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Estate Planning Lessons From a Rock Star

By: Richard Wolf

When rock star Prince died on April 21, 2016, he didn’t have a will in place. This rather shocking scenario resulted in one of the most complicated probate hearings ever seen in Minnesota, Prince’s home state.

Business owners and high net worth families alike can learn from Prince’s mistake by having a proper estate plan in place to minimize tax liability.

Shortly after his death, the Internal Revenue Service was claiming that Prince’s estate was worth $163.2 million, with the estate’s administrator, Comerica Bank & Trust, submitting a value of $82.3 million. You can get the full story of the different estate valuations here.

Now, after nearly six years, the IRS and Comerica Bank & Trust are settling their dispute and agreed on an estate value of $156.4 million. The agreed upon valuation is nearly double the initial appraisal by the estate’s administrator ($82.3 million), and certainly much closer to the amount the IRS had determined ($163.2 million). As part of the settlement, the IRS dropped a $6.4 million accuracy-related penalty it had levied on the estate. The Minnesota Department of Revenue, which has also agreed on the estate’s valuation, also dropped an accuracy penalty levied against the estate.

A Breakdown of the Settlement

The estate consists of real estate, music rights, Prince’s name and likeness, and other assets. Since the IRS and Comerica Bank & Trust had previously settled on the real estate values last year, the dispute, which was headed for trial, was to focus on the valuations of the other assets.

In valuing Prince’s name and likeness, his estate hired an expert who also valued Michael Jackson’s name and likeness in a landmark case against the IRS. In that case, the estate prevailed and the Court concluded that the expert’s analysis was “much closer to reality.” The estate valued Prince’s name and likeness at $3.1 million versus the IRS expert’s valuation of $6.2 million. The settlement documents do not indicate the agreed upon valuations by asset type.

As part of the settlement agreement, the personal representatives of Prince’s estate believed that the valuations included with the federal return and state return were reasonable and accurate. They also indicated that they believed they would have prevailed at trial against the IRS, which would have led the estate owing less in taxes and interest than they will be paying under the settlement agreement. However, Prince’s heirs indicated that “minimizing the amount of estate taxes is not their primary interest” and they expressed a “strong desire” to settle the matter as quickly as possible to allow the Court to close the estate and distribute assets to Prince’s heirs.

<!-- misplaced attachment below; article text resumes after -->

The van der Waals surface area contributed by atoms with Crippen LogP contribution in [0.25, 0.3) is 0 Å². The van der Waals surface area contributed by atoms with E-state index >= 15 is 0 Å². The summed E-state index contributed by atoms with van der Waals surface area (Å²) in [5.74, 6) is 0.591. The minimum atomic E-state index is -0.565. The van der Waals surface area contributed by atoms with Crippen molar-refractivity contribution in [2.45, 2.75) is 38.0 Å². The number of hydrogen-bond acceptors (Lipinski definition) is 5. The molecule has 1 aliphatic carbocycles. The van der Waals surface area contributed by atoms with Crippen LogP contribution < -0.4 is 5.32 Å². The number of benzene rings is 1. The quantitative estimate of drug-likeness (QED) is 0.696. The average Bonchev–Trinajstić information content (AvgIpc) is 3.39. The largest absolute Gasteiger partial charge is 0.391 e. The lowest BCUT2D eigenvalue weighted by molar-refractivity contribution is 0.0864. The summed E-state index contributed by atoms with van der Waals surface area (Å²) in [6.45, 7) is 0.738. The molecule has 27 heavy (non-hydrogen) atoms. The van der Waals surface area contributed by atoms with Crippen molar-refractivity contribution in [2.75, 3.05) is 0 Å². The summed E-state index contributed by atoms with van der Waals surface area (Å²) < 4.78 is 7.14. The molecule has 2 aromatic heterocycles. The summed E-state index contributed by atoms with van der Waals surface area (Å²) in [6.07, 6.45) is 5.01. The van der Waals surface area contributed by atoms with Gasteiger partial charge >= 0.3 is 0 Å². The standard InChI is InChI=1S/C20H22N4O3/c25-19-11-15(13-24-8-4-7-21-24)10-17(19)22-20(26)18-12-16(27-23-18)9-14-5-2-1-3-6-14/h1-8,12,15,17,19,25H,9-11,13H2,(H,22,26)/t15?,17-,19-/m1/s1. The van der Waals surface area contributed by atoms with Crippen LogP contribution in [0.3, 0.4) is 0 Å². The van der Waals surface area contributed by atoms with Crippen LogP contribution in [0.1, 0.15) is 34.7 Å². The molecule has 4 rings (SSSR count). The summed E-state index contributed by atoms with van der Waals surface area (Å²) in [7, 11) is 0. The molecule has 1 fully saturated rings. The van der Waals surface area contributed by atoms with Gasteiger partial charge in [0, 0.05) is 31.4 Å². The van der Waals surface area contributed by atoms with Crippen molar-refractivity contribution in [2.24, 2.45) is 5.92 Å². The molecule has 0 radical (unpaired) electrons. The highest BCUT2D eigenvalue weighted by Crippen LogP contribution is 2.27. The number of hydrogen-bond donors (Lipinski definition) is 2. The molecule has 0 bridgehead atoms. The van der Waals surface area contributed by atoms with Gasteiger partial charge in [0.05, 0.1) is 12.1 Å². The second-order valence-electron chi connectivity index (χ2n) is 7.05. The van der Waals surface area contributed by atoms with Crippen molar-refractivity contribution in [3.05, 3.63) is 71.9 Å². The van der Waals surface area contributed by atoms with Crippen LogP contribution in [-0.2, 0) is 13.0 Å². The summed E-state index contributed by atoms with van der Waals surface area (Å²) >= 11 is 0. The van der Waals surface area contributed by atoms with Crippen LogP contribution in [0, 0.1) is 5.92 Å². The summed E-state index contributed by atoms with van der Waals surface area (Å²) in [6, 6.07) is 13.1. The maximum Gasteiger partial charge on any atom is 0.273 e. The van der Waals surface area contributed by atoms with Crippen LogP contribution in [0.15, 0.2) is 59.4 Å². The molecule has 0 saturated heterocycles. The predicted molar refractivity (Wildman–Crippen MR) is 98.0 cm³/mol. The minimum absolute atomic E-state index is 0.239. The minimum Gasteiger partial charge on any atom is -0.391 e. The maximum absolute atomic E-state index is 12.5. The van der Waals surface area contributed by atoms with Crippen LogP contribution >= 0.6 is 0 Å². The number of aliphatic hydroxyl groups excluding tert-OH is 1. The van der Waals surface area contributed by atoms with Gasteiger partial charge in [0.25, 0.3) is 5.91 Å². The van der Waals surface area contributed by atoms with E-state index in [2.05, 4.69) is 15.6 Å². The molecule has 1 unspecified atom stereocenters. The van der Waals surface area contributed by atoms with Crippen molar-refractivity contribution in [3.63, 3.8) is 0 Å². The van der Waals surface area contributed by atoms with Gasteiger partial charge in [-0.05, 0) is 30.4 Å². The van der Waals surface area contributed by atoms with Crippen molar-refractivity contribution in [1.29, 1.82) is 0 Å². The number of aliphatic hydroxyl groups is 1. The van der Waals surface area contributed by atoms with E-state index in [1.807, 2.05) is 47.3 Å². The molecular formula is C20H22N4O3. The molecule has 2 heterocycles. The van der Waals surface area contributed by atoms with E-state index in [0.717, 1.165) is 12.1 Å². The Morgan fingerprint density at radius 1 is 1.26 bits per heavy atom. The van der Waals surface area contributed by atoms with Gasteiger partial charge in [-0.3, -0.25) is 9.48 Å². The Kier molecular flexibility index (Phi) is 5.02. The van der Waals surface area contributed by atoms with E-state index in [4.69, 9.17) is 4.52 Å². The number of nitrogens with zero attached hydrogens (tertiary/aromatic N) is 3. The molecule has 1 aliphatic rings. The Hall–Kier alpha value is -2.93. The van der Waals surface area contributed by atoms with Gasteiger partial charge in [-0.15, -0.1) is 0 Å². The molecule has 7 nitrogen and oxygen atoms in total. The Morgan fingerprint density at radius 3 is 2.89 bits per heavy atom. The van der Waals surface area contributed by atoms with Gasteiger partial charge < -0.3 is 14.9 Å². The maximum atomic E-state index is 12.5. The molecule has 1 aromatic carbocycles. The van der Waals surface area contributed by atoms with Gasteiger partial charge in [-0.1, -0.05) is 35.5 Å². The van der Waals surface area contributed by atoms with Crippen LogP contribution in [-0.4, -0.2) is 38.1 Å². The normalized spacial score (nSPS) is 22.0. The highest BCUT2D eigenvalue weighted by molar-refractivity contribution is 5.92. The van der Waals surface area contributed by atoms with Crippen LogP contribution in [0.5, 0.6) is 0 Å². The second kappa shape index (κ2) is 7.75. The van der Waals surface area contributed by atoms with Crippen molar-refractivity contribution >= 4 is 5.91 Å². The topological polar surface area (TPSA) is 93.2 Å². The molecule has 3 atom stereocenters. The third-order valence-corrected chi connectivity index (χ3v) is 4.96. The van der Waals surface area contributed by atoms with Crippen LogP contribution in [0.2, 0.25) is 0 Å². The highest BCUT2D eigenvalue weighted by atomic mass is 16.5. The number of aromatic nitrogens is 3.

How Much of the Estate Gets Taxed?

At the end of the day, Prince’s lack of a will and proper estate planning means that a large portion of his fortune will be going to the federal and state government in taxes. At a tax rate of 40%, Prince’s estate could be looking at a final tax bill of almost $61 million, after subtracting the first $5.45 million that is exempt from tax. In Minnesota, the first $3 million is tax-exempt; after that, much of Prince’s estate will likely be taxed at 16%.

Why Estate Planning Is So Important

While most estates will not contain these types of complex assets, many estates do contain interests in closely-held businesses that need to be valued. A timely valuation prepared by a qualified business valuation professional may be necessary.

Advisers generally say you should update wills and revocable trusts for big events like births, marriage, divorce, etc. You can give an unlimited amount to your spouse tax-free during life or on death.

The current federal estate tax law says an individual can give $12.06 million tax free to anyone, or a whopping $24.12 million for a married couple. With the potential for changes in the estate tax exemptions under the Biden administration, along with the sunset of the current law in 2025, proper estate planning is more important than ever to insure that estates aren’t paying unnecessary taxes.

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Published February 7, 2022

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